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The Vagabond


From the mists of days long past comes a saga of weird and wild deeds. From father to son, for generation upon generation, the epic has been passed on until it has finally reached the Vag, who fells it his duty to give the saga the immortality of the Printed Page.

In 1930, the House of Lowell was blessed with a carillon, an authentic Russian Zvon from Moscow. And with the Zvon came Saradjeff, the official Zvonar from the Soviet Government, commissioned to ring the Zvon and impart his knowledge to the barbarians of Harvard. All would have been well if Saradjeff bad not had a sensitive Russian Soul, unaccustomed to the complex chaos of America. To this chaos was added the horrible fact that few Americans spoke Russian and Saradjeff spoke no English.

Versions of Saradjeff's deeds are many and the truth is swathed in legend. But it is generally agreed that his first exploit was arriving at Lowell House with the clothes he wore all the way from Moscow and no other possessions. He was put up over at the Law School and on his first trip across the campus became so thoroughly lost that a posse of ten Lowell Men took four hours to find him.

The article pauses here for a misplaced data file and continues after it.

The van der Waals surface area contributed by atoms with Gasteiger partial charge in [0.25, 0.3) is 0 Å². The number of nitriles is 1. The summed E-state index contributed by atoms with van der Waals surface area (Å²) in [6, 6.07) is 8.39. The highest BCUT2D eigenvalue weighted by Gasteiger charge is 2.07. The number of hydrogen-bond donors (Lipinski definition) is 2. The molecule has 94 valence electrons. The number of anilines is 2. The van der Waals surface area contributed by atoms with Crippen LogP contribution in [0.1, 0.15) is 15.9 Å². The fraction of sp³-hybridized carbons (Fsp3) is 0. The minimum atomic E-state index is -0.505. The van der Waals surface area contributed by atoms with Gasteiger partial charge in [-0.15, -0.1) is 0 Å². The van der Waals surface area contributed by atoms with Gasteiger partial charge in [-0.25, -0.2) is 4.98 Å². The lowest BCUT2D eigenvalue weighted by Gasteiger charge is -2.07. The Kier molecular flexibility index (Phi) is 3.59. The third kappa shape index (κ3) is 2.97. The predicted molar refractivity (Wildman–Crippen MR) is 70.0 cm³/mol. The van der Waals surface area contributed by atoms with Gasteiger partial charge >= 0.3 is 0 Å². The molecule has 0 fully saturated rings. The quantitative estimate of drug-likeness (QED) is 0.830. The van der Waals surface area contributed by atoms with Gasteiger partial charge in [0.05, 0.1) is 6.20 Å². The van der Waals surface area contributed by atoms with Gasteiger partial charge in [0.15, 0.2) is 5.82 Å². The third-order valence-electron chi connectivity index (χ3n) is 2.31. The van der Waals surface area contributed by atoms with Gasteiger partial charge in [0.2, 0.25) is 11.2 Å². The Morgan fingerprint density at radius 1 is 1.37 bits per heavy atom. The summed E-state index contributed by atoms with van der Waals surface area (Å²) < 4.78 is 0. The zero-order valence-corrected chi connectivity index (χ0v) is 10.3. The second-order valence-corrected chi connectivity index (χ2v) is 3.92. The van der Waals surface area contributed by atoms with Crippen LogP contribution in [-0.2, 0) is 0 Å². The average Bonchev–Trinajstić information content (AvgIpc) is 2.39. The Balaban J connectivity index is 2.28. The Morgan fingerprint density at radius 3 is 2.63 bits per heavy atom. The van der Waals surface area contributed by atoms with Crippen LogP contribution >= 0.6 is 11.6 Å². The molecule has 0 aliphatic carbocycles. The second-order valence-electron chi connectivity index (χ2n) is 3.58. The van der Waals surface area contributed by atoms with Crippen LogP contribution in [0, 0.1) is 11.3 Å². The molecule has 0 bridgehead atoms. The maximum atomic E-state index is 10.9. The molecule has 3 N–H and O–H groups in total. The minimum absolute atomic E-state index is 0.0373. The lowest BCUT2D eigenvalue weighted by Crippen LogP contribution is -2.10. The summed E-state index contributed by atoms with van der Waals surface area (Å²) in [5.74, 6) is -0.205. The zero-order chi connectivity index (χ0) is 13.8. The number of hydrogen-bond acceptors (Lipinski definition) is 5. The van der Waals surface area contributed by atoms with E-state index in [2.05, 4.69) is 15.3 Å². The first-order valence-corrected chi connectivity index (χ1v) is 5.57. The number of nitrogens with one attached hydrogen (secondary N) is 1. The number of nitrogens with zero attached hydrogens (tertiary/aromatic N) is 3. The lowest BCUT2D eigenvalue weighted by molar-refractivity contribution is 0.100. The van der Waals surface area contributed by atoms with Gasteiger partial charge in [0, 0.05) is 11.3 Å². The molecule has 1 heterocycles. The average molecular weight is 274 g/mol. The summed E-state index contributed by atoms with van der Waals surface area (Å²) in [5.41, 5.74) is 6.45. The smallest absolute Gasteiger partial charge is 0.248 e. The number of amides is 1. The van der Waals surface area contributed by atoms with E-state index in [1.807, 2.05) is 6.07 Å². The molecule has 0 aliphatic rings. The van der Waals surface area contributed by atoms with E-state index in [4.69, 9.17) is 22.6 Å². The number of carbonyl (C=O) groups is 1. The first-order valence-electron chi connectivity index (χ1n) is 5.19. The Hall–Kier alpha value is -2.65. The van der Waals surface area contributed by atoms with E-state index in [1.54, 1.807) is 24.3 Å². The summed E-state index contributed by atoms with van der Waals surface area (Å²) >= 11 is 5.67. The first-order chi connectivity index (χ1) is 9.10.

But when he had finally learned his way, he settled down happily in the catacombs of Lowell and proceeded to tune the bells of the Zvon before they were installed in the tower. He tapped and tinkered all day and far, far into the night. After a week or so, however, Saradjeff found that Lowell men had a strange habit of sleeping at night and they didn't seem to appreciate his bell-tapping lullaby. This opposition to his work naturally disturbed his sensitive personality.

He encountered unfeeling opposition at the Law School, too. One midnight, doubtlessly absorbed in the beauties of some unborn symphony, he burst out of his room in one of the Law School dormitories and demanded a piano. He was politely informed that a piano was not available at that time of night. In keeping with his Marxian ideas of property, he then asked to be taken where there was a piano. This demand conflicted with the legal conscience of the Law School men, and he was sent back to his room to brood on the injustice of it all.

The straw that broke John Harvard's back was when Saradjeff, as a final gesture of despair, threw an epileptic fit in the Lowell House Common Room. He was sent down to Stillman where he decided that Professor Coolidge and his flock had poisoned him. As an antidote, he drank a bottle of ink. At this point, Lowell House threw in the rag and persuaded Saradjeff to return to his native land.

Now, as the Zvon booms forth on gloomy Sunday mornings, it will come to the Vag as a voice from the past, singing a mournful epitaph to Saradjeff and his Lost Cause.

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